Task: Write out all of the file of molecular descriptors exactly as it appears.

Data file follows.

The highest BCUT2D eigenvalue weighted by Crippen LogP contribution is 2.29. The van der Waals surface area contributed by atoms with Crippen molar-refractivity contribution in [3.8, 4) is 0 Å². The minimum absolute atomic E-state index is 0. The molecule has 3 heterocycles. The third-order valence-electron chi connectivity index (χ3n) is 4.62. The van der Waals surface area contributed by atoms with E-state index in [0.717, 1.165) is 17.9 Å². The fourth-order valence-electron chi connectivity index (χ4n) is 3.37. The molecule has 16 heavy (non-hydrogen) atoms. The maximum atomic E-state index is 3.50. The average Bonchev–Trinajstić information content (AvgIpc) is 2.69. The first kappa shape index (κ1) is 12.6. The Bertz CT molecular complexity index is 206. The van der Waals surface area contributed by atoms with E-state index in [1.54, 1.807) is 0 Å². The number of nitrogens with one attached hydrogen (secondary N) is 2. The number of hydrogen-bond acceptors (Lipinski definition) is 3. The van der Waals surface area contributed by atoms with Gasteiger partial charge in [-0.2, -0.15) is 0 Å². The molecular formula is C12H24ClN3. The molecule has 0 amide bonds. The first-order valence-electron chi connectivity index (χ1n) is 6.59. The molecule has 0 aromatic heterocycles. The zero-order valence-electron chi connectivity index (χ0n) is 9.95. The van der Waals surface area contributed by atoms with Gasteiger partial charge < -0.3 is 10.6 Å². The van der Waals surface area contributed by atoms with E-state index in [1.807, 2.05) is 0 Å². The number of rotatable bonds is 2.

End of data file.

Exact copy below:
The highest BCUT2D eigenvalue weighted by Crippen LogP contribution is 2.29. The van der Waals surface area contributed by atoms with Crippen molar-refractivity contribution in [3.8, 4) is 0 Å². The minimum absolute atomic E-state index is 0. The molecule has 3 heterocycles. The third-order valence-electron chi connectivity index (χ3n) is 4.62. The van der Waals surface area contributed by atoms with E-state index in [0.717, 1.165) is 17.9 Å². The fourth-order valence-electron chi connectivity index (χ4n) is 3.37. The molecule has 16 heavy (non-hydrogen) atoms. The maximum atomic E-state index is 3.50. The average Bonchev–Trinajstić information content (AvgIpc) is 2.69. The first kappa shape index (κ1) is 12.6. The Bertz CT molecular complexity index is 206. The van der Waals surface area contributed by atoms with E-state index in [1.54, 1.807) is 0 Å². The number of nitrogens with one attached hydrogen (secondary N) is 2. The number of hydrogen-bond acceptors (Lipinski definition) is 3. The van der Waals surface area contributed by atoms with Gasteiger partial charge in [-0.2, -0.15) is 0 Å². The molecular formula is C12H24ClN3. The molecule has 0 amide bonds. The first-order valence-electron chi connectivity index (χ1n) is 6.59. The molecule has 0 aromatic heterocycles. The zero-order valence-electron chi connectivity index (χ0n) is 9.95. The van der Waals surface area contributed by atoms with Gasteiger partial charge < -0.3 is 10.6 Å². The van der Waals surface area contributed by atoms with E-state index in [1.807, 2.05) is 0 Å². The number of rotatable bonds is 2.